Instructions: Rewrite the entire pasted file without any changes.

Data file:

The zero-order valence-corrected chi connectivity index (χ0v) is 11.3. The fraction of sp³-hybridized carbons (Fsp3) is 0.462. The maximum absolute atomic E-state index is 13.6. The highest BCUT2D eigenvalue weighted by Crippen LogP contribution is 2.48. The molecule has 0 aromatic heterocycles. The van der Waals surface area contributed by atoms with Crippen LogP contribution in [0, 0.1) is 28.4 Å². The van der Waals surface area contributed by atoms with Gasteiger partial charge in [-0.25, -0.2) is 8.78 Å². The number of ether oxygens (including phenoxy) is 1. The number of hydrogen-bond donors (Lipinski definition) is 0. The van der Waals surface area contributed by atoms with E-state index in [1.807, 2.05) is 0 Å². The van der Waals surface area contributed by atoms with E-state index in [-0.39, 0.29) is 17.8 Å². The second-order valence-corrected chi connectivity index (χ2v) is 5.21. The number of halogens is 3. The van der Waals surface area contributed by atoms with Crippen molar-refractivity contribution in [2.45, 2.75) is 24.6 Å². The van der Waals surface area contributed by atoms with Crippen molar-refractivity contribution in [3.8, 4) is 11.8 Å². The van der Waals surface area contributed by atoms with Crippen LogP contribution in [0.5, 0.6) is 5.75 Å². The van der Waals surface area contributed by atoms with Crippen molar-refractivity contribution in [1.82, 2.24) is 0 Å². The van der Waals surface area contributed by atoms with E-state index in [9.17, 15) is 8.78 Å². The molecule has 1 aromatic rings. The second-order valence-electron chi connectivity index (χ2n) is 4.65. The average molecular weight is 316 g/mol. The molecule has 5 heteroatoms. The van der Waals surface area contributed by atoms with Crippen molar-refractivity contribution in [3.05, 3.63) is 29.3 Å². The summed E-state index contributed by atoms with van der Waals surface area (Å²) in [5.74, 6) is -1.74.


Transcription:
The zero-order valence-corrected chi connectivity index (χ0v) is 11.3. The fraction of sp³-hybridized carbons (Fsp3) is 0.462. The maximum absolute atomic E-state index is 13.6. The highest BCUT2D eigenvalue weighted by Crippen LogP contribution is 2.48. The molecule has 0 aromatic heterocycles. The van der Waals surface area contributed by atoms with Crippen LogP contribution in [0, 0.1) is 28.4 Å². The van der Waals surface area contributed by atoms with Gasteiger partial charge in [-0.25, -0.2) is 8.78 Å². The number of ether oxygens (including phenoxy) is 1. The number of hydrogen-bond donors (Lipinski definition) is 0. The van der Waals surface area contributed by atoms with E-state index in [1.807, 2.05) is 0 Å². The van der Waals surface area contributed by atoms with E-state index in [-0.39, 0.29) is 17.8 Å². The second-order valence-corrected chi connectivity index (χ2v) is 5.21. The number of halogens is 3. The van der Waals surface area contributed by atoms with Crippen molar-refractivity contribution in [2.45, 2.75) is 24.6 Å². The van der Waals surface area contributed by atoms with Crippen molar-refractivity contribution in [3.8, 4) is 11.8 Å². The van der Waals surface area contributed by atoms with Crippen LogP contribution in [0.5, 0.6) is 5.75 Å². The van der Waals surface area contributed by atoms with Crippen molar-refractivity contribution in [1.82, 2.24) is 0 Å². The van der Waals surface area contributed by atoms with E-state index in [9.17, 15) is 8.78 Å². The molecule has 1 aromatic rings. The second-order valence-electron chi connectivity index (χ2n) is 4.65. The average molecular weight is 316 g/mol. The molecule has 5 heteroatoms. The van der Waals surface area contributed by atoms with Crippen molar-refractivity contribution in [3.05, 3.63) is 29.3 Å². The summed E-state index contributed by atoms with van der Waals surface area (Å²) in [5.74, 6) is -1.74.